Homelessness and the causes of homelessness are complex
The term encompasses people sleeping rough, single homeless individuals and families living in emergency and temporary supported accommodation, including asylum seekers and other vulnerable migrants; statutorily homeless households who are seeking housing assistance from local authorities; and ‘hidden homelessness’ (e.g. ‘sofa surfing’).
Individuals who face homelessness are more likely to have experienced childhood trauma, physical and mental ill health, substance misuse and experiences of the care system, institutional care and those who have served in the armed forces. People who are homeless face significant increased risk of serious abuse, exploitation and neglect as well as an escalation of their health and care needs and a reduction to their life expectancy. Long term homelessness is characterised by tri-morbidity (the combination of mental ill health, physical ill health, and drug or alcohol misuse). This can lead to premature ageing and frailty. The average age of death of a person who is rough sleeping is around 30 years earlier than the rest of the population.
Experiencing homelessness should not mean that someone is unable to access the healthcare they need or that we accept poorer health outcomes and growing health inequalities. Safeguarding Adult Reviews (SARs) undertaken in relation to deaths where homelessness was a factor highlight circumstances where agencies may have missed opportunities to protect adults at risk. Concerns raised include a lack of leadership and coordination between agencies, challenges in performing and interpreting mental capacity assessments, a lack of professional curiosity or normalisation of risk, a lack of suitable accommodation provision and poor hospital discharge arrangements.
Research1 highlights that 1 in 3 deaths among people discharged from hospital could have been prevented with more timely access to health and care services. There is a need to challenge poor practices such as discharging people back to the street or ‘signposting’ people to the local housing authority without an appointment.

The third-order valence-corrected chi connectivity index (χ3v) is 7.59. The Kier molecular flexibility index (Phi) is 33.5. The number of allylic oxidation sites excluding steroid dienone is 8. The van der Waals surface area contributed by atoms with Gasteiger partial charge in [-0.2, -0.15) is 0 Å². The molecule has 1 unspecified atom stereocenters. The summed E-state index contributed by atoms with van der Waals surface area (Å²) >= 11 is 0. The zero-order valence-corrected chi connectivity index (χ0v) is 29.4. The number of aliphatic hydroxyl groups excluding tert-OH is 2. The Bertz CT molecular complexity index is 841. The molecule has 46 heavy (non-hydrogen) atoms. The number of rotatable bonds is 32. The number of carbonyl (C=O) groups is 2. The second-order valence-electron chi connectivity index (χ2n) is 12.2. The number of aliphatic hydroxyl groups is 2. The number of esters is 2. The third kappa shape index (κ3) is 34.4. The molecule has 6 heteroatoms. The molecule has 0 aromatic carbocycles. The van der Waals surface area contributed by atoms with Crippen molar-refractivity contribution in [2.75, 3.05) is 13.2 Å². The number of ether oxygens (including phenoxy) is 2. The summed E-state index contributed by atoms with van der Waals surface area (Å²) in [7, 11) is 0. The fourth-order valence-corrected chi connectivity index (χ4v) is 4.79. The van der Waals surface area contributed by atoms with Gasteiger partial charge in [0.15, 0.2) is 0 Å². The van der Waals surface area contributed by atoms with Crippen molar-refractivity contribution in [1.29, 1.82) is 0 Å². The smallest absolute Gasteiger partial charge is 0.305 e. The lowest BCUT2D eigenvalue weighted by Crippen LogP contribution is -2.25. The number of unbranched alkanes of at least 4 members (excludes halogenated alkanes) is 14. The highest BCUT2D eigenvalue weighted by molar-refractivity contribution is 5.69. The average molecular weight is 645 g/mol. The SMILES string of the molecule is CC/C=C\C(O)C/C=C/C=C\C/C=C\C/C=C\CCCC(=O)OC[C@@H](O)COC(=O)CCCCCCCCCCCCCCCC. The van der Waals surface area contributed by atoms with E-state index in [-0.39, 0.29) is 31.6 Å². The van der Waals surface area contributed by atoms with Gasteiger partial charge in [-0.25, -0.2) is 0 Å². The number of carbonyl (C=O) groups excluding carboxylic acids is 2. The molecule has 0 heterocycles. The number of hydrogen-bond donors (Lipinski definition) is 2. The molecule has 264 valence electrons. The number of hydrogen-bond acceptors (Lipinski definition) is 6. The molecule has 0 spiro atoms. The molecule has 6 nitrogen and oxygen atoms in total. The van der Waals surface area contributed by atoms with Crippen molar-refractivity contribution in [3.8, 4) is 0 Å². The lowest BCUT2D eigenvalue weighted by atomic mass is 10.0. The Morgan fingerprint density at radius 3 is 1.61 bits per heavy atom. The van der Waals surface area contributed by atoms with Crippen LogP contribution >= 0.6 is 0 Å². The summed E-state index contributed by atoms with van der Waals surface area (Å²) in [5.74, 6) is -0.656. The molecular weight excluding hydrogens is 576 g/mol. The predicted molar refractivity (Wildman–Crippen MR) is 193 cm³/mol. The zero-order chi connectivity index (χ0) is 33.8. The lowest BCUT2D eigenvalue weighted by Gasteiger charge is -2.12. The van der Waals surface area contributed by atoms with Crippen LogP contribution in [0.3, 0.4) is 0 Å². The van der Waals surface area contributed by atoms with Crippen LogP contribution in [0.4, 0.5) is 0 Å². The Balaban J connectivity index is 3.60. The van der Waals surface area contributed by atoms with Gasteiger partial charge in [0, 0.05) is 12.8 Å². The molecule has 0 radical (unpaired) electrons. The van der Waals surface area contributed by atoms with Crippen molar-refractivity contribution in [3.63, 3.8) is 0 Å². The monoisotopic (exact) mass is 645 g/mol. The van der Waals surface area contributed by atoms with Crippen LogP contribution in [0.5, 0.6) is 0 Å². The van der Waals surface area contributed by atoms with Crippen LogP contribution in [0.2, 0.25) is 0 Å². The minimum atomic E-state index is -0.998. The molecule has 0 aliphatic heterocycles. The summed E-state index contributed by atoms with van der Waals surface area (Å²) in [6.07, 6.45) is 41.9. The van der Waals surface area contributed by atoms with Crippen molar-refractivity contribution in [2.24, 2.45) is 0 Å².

Both these circumstances can lead to neglect through the failure to provide access to appropriate health, care and support. It is important that the decision to transfer someone from hospital is underpinned by a multidisciplinary team decision that the person is both ‘clinically optimised’ and ‘safe to transfer’ (i.e. that all necessary housing, care and support services are in place including step-down or interim accommodation).
The Homelessness Reduction Act 2017 significantly reformed England’s homelessness legislation by placing duties on local housing authorities to intervene at earlier stages to prevent homelessness in their areas, and to provide homelessness services to all those who are eligible.
Additionally, the Act introduced a duty on specified public authorities (including hospitals) to refer service users who they think may be homeless or threatened with homelessness to local authority homelessness/housing options teams.
The duty to refer will help to ensure that services are working together effectively to prevent homelessness by ensuring that peoples’ housing needs are considered when they come into contact with public authorities. It is also anticipated that it will encourage local housing authorities and other public authorities to build strong partnerships which enable them to work together to intervene earlier to prevent homelessness through increasingly integrated services.